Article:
American Family Field was one of the largest construction projects in Wisconsin history. It was built with US$290 million of public funds from a 0.1% sales tax that began January 1, 1996, and ended on March 31, 2020. The tax was applied on purchases in Milwaukee County and four surrounding counties: Ozaukee, Racine, Washington, and Waukesha. The tax was controversial, in part because of the notion of using public funds for a privately owned sports team. The state senator who cast the deciding vote in the funding bill, George Petak of Racine, lost a recall election based on his vote for the stadium.
On November 9, 1996, groundbreaking took place in a parking lot behind County Stadium. Originally scheduled to open in 2000, American Family Field's construction was delayed after three construction workers were killed in an accident. A Lampson Transi-lift crane 3 (nicknamed "Big Blue"), brought in to build the roof, collapsed while lifting a 450-ton roof section, during windy conditions, on July 14, 1999, killing three workers. A camera crew was filming construction of the stadium on that day and captured the collapse on video as it occurred. Repair work and an investigation forced the Brewers to stay in County Stadium for one more year, until 2001. There was some talk of having the Brewers move to American Family Field in the middle of 2000, but it was determined that too many issues would need to be resolved for it to be a realistic possibility.
The stadium has a retractable roof, built in a unique fan-shaped style, with the roof panels opening and closing simultaneously in a sweeping manner from the first- and third-base sides toward center field. The complex and massive roof was a significant factor in the $392 million cost of the stadium. It allows the seating area to be heated 30 °F (17 °C) warmer than the outside temperature when closed, allowing games to be played in inclement weather and in more comfortable conditions than an open-air stadium. For example, when it is freezing outside, the temperature inside will be 62 °F (17 °C). The idea of the stadium having a retractable roof had been considered right away in the initial design, as to help counter the unpredictable Wisconsin weather in the early spring and late autumn.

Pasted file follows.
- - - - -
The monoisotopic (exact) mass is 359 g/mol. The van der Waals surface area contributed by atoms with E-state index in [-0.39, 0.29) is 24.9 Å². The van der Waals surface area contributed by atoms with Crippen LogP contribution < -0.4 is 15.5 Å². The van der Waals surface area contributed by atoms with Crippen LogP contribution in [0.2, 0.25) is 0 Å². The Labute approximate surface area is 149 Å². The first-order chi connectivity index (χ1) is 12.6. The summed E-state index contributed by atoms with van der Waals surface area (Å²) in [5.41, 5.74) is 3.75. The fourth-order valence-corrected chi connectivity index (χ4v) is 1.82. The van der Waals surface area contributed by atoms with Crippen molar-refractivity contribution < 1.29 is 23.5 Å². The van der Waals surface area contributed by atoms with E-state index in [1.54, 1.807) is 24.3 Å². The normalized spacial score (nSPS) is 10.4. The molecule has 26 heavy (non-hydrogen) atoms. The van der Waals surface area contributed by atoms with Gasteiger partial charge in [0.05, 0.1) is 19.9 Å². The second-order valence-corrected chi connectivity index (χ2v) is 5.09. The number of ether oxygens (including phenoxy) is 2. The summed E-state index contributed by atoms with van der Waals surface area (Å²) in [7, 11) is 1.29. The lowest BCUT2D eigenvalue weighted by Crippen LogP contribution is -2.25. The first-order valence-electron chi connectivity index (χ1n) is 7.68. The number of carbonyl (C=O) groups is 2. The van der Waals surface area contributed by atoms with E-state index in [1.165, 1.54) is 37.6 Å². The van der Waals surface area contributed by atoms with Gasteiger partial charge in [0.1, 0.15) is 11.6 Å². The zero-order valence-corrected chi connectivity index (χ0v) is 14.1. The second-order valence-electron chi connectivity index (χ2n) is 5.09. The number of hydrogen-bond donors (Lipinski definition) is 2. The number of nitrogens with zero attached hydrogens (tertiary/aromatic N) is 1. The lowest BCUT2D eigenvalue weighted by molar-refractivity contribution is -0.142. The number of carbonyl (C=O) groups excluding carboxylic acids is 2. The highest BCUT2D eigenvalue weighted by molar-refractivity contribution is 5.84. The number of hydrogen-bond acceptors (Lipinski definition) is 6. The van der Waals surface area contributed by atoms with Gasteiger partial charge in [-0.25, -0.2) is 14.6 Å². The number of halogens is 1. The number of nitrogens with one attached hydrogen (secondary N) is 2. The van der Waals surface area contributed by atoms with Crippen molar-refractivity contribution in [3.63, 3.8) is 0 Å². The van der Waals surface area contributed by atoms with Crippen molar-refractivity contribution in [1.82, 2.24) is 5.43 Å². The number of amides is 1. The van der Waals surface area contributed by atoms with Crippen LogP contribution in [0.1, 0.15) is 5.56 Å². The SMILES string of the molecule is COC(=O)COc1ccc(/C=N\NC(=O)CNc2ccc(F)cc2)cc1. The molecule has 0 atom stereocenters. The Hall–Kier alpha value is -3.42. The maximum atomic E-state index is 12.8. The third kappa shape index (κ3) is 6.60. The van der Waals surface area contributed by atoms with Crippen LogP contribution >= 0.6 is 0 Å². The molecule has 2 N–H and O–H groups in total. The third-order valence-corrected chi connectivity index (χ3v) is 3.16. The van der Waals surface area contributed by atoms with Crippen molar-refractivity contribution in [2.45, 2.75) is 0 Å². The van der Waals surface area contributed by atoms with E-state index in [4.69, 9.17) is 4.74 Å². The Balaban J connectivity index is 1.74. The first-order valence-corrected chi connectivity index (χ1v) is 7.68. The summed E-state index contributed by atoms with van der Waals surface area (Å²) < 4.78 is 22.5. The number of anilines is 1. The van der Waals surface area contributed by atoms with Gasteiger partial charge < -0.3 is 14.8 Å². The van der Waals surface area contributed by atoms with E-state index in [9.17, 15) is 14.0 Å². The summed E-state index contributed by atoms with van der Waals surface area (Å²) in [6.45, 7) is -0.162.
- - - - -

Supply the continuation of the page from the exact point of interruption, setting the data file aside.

The design team was appointed after a design competition in the mid-1990s. The architectural concept for the stadium was developed by the Los Angeles-based sports and entertainment team NBBJ, who worked closely with a Los Angeles-based team of engineers Arup, who were responsible for all stages of the structural and building services engineering design for the stadium, with the exception of the mechanical mechanisms that move the roof structure. The original versions of these mechanisms were designed by Mitsubishi Heavy Industries America as part of a design and build contract, but they have now been replaced by new designs after their failure. The executive architect responsible for the delivery of the final stadium design was a Dallas-based team of HKS, Inc. In addition to these major players there were a significant contributions from local teams including Eppstein Uhen Architects.